Stay up to date on everything that’s happening in the wonderful world of AM through our LinkedIn community.
What do certification bodies or notified bodies look out for when validating additive manufacturing processes? In the MedTech area, the focus is on personnel qualification and, in particular, the process chain. In its new whitepaper, TÜV SÜD outlines the state of the art and goes into the applicable standards. “We point out existing gaps and possible problems in the additive manufacturing of medical products and outline practicable approaches,” says Simon Schlagintweit, Lead Auditor Additive Manufacturing at TÜV SÜD. The publication explains the individual steps of process chain qualification and validation and deals with the post-processing of products. The target group of the white paper includes industry representatives, but also decision-makers in point-of-care diagnostics in areas such as research institutes and hospitals.
Before a device intended for use in a regulated sector such as the medtech industry can be 3D printed, the relevant requirements must be qualified, verified and validated. By validating their processes, companies ensure that their products meet the applicable requirements. To do this, all process parameters must be verified and adhered to. TÜV SÜD distinguishes between two validation stages, a conceptual and a practical phase. “The risk assessment is a central step in the concept phase,” explains Simon Schlagintweit. “It helps companies to avoid process failures and failures or contamination of components.” By mapping the process, this step identifies, evaluates and reduces risks and relies on established tools such as the Failure Modes and Effects Analysis (FMEA), Ishikawa diagrams ( also known as herringbone diagrams) and fault tree analyzes. The practical phase includes the requirements related to installation qualification (IQ), operational qualification (OQ) and performance qualification (PQ).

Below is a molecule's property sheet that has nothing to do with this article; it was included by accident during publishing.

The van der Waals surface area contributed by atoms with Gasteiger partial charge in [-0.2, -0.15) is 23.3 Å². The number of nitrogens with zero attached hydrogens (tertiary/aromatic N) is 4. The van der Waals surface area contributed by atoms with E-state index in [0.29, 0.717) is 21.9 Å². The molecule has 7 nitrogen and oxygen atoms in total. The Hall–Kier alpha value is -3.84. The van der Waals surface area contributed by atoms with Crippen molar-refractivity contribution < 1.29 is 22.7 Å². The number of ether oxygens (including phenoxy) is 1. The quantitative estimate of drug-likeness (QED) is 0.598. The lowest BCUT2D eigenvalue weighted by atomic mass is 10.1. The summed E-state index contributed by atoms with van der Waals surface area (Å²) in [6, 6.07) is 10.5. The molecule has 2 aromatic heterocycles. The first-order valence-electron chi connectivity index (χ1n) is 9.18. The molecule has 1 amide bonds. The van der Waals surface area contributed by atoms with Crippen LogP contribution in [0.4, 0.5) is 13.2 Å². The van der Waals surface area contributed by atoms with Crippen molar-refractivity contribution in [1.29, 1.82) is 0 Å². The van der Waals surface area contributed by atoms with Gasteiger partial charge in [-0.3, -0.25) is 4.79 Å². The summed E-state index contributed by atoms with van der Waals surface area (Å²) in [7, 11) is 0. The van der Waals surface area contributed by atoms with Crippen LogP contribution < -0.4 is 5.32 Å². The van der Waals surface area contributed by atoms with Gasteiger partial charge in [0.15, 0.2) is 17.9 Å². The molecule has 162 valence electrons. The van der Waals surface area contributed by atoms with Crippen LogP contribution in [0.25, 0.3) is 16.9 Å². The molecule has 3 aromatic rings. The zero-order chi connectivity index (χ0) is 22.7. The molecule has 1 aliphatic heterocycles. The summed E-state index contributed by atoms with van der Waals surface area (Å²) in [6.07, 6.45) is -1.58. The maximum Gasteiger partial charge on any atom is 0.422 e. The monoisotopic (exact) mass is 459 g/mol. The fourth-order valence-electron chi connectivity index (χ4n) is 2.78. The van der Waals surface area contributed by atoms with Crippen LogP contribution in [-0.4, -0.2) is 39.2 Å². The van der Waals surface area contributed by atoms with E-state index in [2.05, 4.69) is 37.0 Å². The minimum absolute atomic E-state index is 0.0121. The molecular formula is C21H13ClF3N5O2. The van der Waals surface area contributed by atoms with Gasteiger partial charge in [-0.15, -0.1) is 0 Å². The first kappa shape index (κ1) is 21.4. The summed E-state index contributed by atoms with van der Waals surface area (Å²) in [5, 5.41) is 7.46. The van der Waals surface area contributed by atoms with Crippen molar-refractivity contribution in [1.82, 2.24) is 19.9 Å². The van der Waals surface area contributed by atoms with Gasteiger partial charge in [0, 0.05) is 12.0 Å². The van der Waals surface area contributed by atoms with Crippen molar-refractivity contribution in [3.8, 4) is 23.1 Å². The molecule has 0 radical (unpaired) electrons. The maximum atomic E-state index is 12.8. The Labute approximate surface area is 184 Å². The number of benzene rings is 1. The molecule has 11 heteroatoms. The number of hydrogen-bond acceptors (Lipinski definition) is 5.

The validation process evaluates the entire workflow according to ISO / ASTM 52920, the international standard for additive manufacturing. This standard for quality management systems (QMS) in additive manufacturing is based on the specification DIN SPEC 17071. In contrast, the applicability of the two AM standards ISO / ASTM 52904 and 52930 is limited; While ISO 52904 provides guidelines for the use of AM in critical applications, ISO 52930 outlines general qualification principles for AM devices. However, both standards only relate to one material class or production technology and are therefore not sufficient for a qualification.
Post-processing activities such as cleaning, sterilizing and packaging can have a decisive influence on the biological safety, surface quality and mechanical properties of products. Against this background, these activities are of crucial importance for the manufacture of medical devices. The test requirements vary depending on the individual device and application. Biological safety requirements are summarized in the ISO 10993 standard. The requirements for packaging and sterilization are specified in the ISO 11607 and EN 556 standards.
Although automation is advancing, the most important steps in additive manufacturing are still performed manually. Quality management systems (QMS) such as ISO 9001, ISO 9100 and ISO 13485 therefore require appropriately qualified personnel. This applies to areas such as quality inspection and development, but also to machine operators. Validation requires a team of experts with expertise from all areas of AM. “Competent personnel is the key to industrial-grade AM production facilities from MedTech. AM-specific roles must be defined and trained, ”emphasizes Simon Schlagintweit.